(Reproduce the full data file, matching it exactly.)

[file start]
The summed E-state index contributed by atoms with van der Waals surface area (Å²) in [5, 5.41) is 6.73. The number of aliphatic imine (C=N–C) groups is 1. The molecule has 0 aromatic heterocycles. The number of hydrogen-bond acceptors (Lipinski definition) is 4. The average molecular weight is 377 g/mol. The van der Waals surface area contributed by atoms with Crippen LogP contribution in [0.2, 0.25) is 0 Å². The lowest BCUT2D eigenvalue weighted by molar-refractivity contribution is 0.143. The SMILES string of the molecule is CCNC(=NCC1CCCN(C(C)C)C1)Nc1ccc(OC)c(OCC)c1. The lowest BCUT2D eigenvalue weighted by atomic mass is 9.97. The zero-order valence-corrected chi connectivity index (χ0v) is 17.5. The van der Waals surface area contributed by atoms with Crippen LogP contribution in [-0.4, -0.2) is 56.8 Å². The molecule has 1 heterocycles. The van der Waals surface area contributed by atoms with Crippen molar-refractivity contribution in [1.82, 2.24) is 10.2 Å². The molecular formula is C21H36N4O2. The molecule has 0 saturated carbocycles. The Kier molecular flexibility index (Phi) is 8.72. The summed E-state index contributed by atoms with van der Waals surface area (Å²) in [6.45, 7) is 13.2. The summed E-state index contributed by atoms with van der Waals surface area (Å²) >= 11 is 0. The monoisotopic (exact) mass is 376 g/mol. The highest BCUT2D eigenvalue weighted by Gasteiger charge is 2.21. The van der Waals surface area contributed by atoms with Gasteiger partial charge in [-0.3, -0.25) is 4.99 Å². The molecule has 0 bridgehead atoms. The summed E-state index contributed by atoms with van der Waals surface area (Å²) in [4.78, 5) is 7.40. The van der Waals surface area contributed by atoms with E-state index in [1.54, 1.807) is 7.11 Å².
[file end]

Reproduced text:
The summed E-state index contributed by atoms with van der Waals surface area (Å²) in [5, 5.41) is 6.73. The number of aliphatic imine (C=N–C) groups is 1. The molecule has 0 aromatic heterocycles. The number of hydrogen-bond acceptors (Lipinski definition) is 4. The average molecular weight is 377 g/mol. The van der Waals surface area contributed by atoms with Crippen LogP contribution in [0.2, 0.25) is 0 Å². The lowest BCUT2D eigenvalue weighted by molar-refractivity contribution is 0.143. The SMILES string of the molecule is CCNC(=NCC1CCCN(C(C)C)C1)Nc1ccc(OC)c(OCC)c1. The lowest BCUT2D eigenvalue weighted by atomic mass is 9.97. The zero-order valence-corrected chi connectivity index (χ0v) is 17.5. The van der Waals surface area contributed by atoms with Crippen LogP contribution in [-0.4, -0.2) is 56.8 Å². The molecule has 1 heterocycles. The van der Waals surface area contributed by atoms with Crippen molar-refractivity contribution in [1.82, 2.24) is 10.2 Å². The molecular formula is C21H36N4O2. The molecule has 0 saturated carbocycles. The Kier molecular flexibility index (Phi) is 8.72. The summed E-state index contributed by atoms with van der Waals surface area (Å²) in [6.45, 7) is 13.2. The summed E-state index contributed by atoms with van der Waals surface area (Å²) >= 11 is 0. The monoisotopic (exact) mass is 376 g/mol. The highest BCUT2D eigenvalue weighted by Gasteiger charge is 2.21. The van der Waals surface area contributed by atoms with Gasteiger partial charge in [-0.3, -0.25) is 4.99 Å². The molecule has 0 bridgehead atoms. The summed E-state index contributed by atoms with van der Waals surface area (Å²) in [4.78, 5) is 7.40. The van der Waals surface area contributed by atoms with E-state index in [1.54, 1.807) is 7.11 Å².